Reports of school staff dying from COVID are now scarce—a tremendous relief. But a bittersweet relief, as people still die and the pandemic persists.
Since the spring of 2020, Education Week documented 1,308 active and retired educators who succumbed to the virus. Among the total, 451 were active teachers. School staff members, including secretaries, food service workers, bus drivers, and others comprised the second biggest group of deaths at 332.
Today—Dec. 19, 2022—will be the final update to our memorial gallery.
It will stand as an imperfect historical record—our collection is not comprehensive. And it will stand as an imperfect measure of the enormity of loss.
The loss of dedicated educators like Sandra Santos-Vizcaíno.
The 3rd grade dual-language teacher at P.S. 9 in the Brooklyn borough of New York City was among the earliest wave of educators to die in the pandemic, on March 31, 2020. A street in the Sunset Park neighborhood in Brooklyn now bears her name. Student artwork adorns P.S. 9’s playground benches in her honor.
But those visible markers of her life fall short of what she actually gave—and what she still means to her school community.
“She was such a nurturer. She built relationships with her students and her families that was inspiring to all of us,” said Selisa Peña, a P.S. 9 teacher.
“Once you were a student in her class, you were her student forever,” said Jocelyn Burgos, another P.S. 9 teacher who considered Vizcaíno a mentor and her “work mom.”
“I used to drive home with her after school, and she had all these families’ numbers in her phone,” Burgos said. “These were family members of her former students. And she would make regular calls to those parents to ask about their kids.”
When Burgos first joined the P.S. 9 faculty to teach 5th grade, Vizcaíno sought her out straightaway. She wanted to see which of her former students was on the roster. She wanted Burgos to know something about each of them.
“This one has a strong sense of justice,” Burgos said Vizcaíno told her about one student. “This one thinks they aren’t good at math, but they are,” she told Burgos of another as she moved down the list to share an insight about each child.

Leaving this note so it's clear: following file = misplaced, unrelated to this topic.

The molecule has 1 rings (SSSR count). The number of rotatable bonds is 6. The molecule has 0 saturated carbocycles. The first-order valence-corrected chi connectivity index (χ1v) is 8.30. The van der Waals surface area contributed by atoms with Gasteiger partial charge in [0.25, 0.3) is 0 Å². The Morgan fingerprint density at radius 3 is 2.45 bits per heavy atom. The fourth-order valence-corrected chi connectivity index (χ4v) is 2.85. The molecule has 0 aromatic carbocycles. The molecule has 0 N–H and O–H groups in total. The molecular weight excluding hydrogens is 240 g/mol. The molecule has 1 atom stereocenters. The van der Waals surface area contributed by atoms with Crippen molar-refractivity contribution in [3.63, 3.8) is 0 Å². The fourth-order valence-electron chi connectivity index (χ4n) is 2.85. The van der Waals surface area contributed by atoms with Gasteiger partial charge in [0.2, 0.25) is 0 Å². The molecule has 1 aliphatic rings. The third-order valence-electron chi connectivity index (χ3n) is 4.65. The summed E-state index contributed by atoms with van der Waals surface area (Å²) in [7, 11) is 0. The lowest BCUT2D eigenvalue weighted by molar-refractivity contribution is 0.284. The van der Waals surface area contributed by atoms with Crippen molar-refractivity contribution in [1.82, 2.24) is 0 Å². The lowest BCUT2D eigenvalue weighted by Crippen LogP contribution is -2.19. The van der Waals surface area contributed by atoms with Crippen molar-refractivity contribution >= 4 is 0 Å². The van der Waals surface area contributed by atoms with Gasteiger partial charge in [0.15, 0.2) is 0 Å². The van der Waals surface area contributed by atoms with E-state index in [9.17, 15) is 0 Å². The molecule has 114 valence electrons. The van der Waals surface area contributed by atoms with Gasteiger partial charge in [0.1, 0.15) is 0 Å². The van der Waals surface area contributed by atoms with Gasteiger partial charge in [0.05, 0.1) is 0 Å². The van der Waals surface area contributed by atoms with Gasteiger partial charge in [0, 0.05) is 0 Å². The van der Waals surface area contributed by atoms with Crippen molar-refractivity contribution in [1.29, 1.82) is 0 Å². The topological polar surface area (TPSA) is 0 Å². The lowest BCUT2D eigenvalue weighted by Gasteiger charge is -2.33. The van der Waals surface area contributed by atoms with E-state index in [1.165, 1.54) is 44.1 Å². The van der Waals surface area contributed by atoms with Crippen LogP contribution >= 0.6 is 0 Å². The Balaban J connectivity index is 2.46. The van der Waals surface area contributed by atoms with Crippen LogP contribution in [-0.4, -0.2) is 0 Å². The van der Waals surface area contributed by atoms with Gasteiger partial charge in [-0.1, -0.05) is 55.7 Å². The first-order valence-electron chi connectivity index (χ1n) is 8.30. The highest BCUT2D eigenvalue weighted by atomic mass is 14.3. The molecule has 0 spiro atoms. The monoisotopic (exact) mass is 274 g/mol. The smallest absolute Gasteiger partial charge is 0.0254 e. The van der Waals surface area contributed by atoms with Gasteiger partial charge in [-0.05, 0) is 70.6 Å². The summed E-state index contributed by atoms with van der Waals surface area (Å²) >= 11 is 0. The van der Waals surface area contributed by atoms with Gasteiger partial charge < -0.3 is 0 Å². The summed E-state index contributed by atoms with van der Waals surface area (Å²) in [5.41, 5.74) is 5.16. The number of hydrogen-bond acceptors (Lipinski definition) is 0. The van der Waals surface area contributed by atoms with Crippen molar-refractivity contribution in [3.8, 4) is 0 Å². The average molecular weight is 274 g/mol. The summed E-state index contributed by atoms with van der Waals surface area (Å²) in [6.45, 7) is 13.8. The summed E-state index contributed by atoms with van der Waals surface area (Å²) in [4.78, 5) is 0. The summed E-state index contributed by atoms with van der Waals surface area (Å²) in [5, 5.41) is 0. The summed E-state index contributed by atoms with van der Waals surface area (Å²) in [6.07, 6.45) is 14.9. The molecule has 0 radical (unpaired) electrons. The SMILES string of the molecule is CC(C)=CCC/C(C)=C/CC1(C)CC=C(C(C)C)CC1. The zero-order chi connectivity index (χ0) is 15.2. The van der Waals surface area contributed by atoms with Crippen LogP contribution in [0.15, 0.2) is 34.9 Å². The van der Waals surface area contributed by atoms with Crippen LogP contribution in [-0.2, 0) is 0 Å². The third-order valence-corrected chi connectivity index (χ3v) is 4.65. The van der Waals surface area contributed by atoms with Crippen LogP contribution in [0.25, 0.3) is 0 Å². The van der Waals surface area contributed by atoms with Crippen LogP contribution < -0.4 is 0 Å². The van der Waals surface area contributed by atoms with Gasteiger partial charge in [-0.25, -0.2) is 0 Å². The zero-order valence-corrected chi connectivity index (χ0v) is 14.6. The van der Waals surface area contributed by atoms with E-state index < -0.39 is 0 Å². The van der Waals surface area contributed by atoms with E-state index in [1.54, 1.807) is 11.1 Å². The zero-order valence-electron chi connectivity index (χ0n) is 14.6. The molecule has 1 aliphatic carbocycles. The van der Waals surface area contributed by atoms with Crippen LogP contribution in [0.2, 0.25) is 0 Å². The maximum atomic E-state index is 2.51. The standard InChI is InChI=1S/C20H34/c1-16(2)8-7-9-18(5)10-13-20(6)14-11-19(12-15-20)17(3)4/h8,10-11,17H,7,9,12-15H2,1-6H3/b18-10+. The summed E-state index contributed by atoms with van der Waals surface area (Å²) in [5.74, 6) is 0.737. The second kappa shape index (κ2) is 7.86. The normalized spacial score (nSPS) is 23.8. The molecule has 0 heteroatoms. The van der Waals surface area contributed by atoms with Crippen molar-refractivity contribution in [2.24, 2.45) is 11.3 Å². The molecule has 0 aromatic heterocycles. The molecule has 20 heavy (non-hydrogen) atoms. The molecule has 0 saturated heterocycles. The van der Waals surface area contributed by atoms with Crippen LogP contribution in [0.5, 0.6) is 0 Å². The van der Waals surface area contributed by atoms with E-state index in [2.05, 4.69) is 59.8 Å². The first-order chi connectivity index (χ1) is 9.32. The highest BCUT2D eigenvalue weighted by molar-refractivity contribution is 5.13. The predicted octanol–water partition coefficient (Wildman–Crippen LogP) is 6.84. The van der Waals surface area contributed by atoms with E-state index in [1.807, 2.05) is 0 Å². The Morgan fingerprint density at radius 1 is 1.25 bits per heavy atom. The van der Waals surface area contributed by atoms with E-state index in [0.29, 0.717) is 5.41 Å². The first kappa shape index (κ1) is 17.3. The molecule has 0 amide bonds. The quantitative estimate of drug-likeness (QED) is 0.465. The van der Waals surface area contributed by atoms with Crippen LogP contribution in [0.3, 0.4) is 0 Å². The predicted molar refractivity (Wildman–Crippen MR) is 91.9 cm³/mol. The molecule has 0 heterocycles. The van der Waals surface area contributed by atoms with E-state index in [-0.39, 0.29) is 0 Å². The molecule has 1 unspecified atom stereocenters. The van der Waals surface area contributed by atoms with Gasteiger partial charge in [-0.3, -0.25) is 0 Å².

That depth of caregiving extended to her fellow teachers, Marlene Henríquez, another teacher at P.S. 9, said. Regularly, Vizcaíno would summon Henríquez to her classroom to eat empanadas she made in an air fryer. She insisted, every year, that Henríquez take part in Día de la Madre—Mother’s Day in the Dominican Republic—even though Henríquez had no children of her own.
“She told me, ‘You’re a mother to all these children who are your students,’” Henríquez said.
Vizcaíno’s presence is still strong at P.S. 9.
When teachers and students returned to the school building after a long stretch of virtual learning, Burgos moved into her classroom.
“It felt like I inherited something so special,” she said. “I would find her notes, her resources. It was amazing to be in her space.”
This year, Peña is teaching in that classroom.
Commemorating lives cut short
Collecting the names, ages, titles, schools/districts, and dates of death for this memorial gallery has been a labor of honor and respect. I read each person’s obituary or news article about their deaths. They were educators and school personnel of all ages, races, genders. They were from all regions of the United States.
My partner in this endeavor, Visuals Editor Jaclyn Borowski, would search for photos for each person. She found one for most of them.
Many were so young, something Jackie especially noticed. Official obituary photos showed them in graduation caps and gowns, with visibly pregnant bellies, and on their wedding days.
“The other thing that struck me were how many of their photos were selfies,” she said. “It made me wonder about the moment they took that photo, the moment they were in in their lives, how quickly and unexpectedly their lives changed.”
I’d like to express my deep gratitude to the sources I relied heavily on to capture the names of those who died: my EdWeek librarian colleagues Holly Peele and Maya Riser-Kositsky, the obituary writers at local news outlets across the United States, and @Losttocovid, a Twitter account relentlessly dedicated to paying tribute to America’s K-12 personnel who died in the pandemic.